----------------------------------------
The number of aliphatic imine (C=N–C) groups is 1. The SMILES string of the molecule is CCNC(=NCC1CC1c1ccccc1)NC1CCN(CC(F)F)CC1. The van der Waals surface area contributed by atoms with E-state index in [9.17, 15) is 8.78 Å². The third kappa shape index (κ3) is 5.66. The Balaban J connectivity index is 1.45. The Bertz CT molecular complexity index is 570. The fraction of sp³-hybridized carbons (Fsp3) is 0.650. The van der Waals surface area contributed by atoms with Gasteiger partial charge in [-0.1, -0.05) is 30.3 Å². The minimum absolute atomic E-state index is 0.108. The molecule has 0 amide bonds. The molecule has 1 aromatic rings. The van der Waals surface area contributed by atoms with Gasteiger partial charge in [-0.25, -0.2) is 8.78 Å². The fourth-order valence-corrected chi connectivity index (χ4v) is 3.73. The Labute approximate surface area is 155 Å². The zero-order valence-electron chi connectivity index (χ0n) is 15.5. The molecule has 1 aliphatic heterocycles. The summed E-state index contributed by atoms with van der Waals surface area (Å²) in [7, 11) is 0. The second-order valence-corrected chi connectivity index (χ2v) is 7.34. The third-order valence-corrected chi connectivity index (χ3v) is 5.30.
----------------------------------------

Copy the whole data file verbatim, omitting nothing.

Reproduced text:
The number of aliphatic imine (C=N–C) groups is 1. The SMILES string of the molecule is CCNC(=NCC1CC1c1ccccc1)NC1CCN(CC(F)F)CC1. The van der Waals surface area contributed by atoms with E-state index in [9.17, 15) is 8.78 Å². The third kappa shape index (κ3) is 5.66. The Balaban J connectivity index is 1.45. The Bertz CT molecular complexity index is 570. The fraction of sp³-hybridized carbons (Fsp3) is 0.650. The van der Waals surface area contributed by atoms with Gasteiger partial charge in [-0.1, -0.05) is 30.3 Å². The minimum absolute atomic E-state index is 0.108. The molecule has 0 amide bonds. The molecule has 1 aromatic rings. The van der Waals surface area contributed by atoms with Gasteiger partial charge in [-0.25, -0.2) is 8.78 Å². The fourth-order valence-corrected chi connectivity index (χ4v) is 3.73. The Labute approximate surface area is 155 Å². The zero-order valence-electron chi connectivity index (χ0n) is 15.5. The molecule has 1 aliphatic heterocycles. The summed E-state index contributed by atoms with van der Waals surface area (Å²) in [7, 11) is 0. The second-order valence-corrected chi connectivity index (χ2v) is 7.34. The third-order valence-corrected chi connectivity index (χ3v) is 5.30.